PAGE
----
Holy geometry.

The geometry of the Bezvodovka solar observatory in some way is determined by the terrain of the area, however, at the same time, its mathematical proportions perfectly fit the landscape. The sorcerers/astronomers observed the nature and its phenomena, and knew, or it’s better to say, wot its laws, therefore the mathematics of the harmony of the surrounding world is presented within the observatory’s geometry. The solar observatory of Bezvodovka is not a random group of land mounds but a complex planned in a mathematical way and having its geometry. The evidence of that is the proportions laid by the architects into the observatory’s structure. 

As it was said before, the distance between the centre of the complex and the Western distant sight (DS) is 830 m, the distance from the centre to both the Northern and Southern sights is twice as great, 1660 m, and the distance from the centre to the Southern Western and Southern Eastern DS is 3320 m, which is twice as great as the distance between the centre and the Northern DS. There is a distinct regularity expressed: 830*2=1660*2=3320.

The proportion is quite simple. However, the mathematics of Bezvodivka is not limited to that. I cannot express how amazed I was when, comparing the distances between the centre and the distant sights, I discovered the relation of 1.618, that is, the “golden number” F or “golden proportion”.




Euclidis was the first to describe the golden proportion in 300 BC.  However, this proportion, or “harmonic distribution”, as it was also called, was used by the ancient Egyptians in their architecture. After Euclidis, the divine proportion is found in the works of  the Medieval architects and painters, including Leonardo da Vinchi. Let us focus on Bezvodivka again. The “golden number” is presented in the relation of the distances between the centre and the Western distant sight (830 m) and the centre and the second Western DS (1343 m) 1343/830 = 1.618 (in the left picture).In addition, the distance  between the centre and one of the Northern DS (1830) correlates with the distance between the centre and four distant sights that are 2960 meters far from it in accordance with the golden proportion.  2960/1830=1.618 (in the right picture). The movement of the sun, moon, stars and constellations in conjunction with the divine “golden proportion” is taken into account within the design. The proportion is divine, because the nature is based on it: seeds in a sunflower’s heart, leaves on the plant’s trunk, mollusk’s shell, DNA spiral’s curve, human body, spirals of the cyclones in the atmosphere of the Earth and distant galaxies are arranged as the “golden proportion” or “golden” number”. Within the nature, one may also find a “golden angle” which is equal to 137,50 and provides a spiraled, i.e ideal placement of seeds and leaves, so that each following row does not develop in the same direction as that of the previous one and they do not interfere with each other. An interesting and, probably, nonrandom coincidence is that the angle between the azimuth of the rise of the sun on June 22 , the day of summer solstice (490 ) and the azimuth of its set on September 22, the day of autumn equinox (271,50 ) is also a “golden angle” with the value of 137,50. The distant sights of the summer solstice and the spring and autumn equinox mark this angle. The relation between the greater and the lower angles within the limits of the circle constitutes 222,50/137,50=1,618 , the “golden number”.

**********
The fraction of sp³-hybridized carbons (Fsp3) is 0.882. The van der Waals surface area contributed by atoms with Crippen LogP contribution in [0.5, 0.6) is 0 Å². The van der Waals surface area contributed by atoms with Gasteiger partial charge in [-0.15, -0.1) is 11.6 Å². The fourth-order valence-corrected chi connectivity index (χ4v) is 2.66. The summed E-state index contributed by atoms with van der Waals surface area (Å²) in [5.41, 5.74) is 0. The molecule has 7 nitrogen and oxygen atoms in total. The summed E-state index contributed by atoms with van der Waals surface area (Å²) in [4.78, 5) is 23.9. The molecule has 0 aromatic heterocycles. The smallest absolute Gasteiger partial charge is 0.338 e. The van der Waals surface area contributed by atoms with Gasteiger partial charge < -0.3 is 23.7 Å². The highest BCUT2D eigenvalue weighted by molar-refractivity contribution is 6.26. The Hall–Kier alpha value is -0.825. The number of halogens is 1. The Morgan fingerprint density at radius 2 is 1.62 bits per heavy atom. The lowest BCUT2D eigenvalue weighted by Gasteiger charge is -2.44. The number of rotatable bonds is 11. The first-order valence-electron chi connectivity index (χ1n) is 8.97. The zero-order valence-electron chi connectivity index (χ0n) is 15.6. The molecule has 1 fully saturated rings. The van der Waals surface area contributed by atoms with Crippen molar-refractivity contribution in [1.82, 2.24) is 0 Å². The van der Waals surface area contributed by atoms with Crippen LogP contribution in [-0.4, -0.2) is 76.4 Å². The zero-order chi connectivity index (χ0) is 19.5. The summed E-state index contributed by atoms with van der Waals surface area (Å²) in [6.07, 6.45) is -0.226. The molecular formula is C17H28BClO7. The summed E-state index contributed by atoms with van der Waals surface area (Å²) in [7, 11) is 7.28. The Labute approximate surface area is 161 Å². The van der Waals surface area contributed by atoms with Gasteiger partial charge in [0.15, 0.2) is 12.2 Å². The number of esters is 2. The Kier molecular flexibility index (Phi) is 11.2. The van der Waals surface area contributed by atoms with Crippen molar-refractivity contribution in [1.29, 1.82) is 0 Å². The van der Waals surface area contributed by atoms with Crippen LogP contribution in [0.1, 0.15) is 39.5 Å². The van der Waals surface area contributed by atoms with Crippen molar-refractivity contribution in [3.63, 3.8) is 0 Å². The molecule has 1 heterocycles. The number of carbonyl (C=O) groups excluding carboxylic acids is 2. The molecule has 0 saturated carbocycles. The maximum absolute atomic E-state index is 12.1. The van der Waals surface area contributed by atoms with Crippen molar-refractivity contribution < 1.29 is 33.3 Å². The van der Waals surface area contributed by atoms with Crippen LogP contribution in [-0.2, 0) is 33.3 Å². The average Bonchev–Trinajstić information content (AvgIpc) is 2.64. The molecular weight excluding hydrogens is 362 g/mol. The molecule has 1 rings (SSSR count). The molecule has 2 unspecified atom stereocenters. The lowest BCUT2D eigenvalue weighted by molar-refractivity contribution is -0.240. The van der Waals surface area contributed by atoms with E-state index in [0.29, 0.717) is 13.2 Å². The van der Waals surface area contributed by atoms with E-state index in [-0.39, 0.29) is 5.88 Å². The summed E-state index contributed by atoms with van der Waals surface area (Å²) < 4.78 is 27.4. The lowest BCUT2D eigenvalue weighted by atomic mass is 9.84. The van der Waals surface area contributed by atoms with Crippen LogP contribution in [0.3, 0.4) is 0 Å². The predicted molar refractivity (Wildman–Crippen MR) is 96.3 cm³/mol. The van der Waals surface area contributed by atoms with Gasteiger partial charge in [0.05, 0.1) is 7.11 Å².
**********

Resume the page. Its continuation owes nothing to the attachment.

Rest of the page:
If one lays Fibonacci’s “golden spiral” over the scheme of the observatory  in a way so that its beginning comes from the centre, the spiral will proceed through a few close sights and then trough some distant sights. Now it is clear why the distance between the centre the Western distant sight is specifically 830 meters rather than 700 or 1000 meters. Fibonacci spiral also explains the distance of 2960 m to some distant sights. Consequently, the entire structure of the Bezvodivka horizon observatory is transfused with the “golden number”. However, it was created long before Leonardo da Vinchi, Leonardo Pisano, known as Fibonacci, and even long before Euclidis,  the “father of geometry”.

You may check all distances and figures. Now raise the most interesting question: “Who required such knowledge and for which purpose?”

Each close and distant sight of the Bezvodivka horizon observatory occupies its place for a reason according to the project planned in a precise way. This project was not designed in course of construction, which is evidenced by its extraordinary complexity consisting in the fact that Bezvodivka encompasses a great number of variables coordinated in a harmonious way. These values are distances between the sights and the geometric figures that they form, which are arranged in a mathematical way by proportions, number F 1,61 and number π 3,14.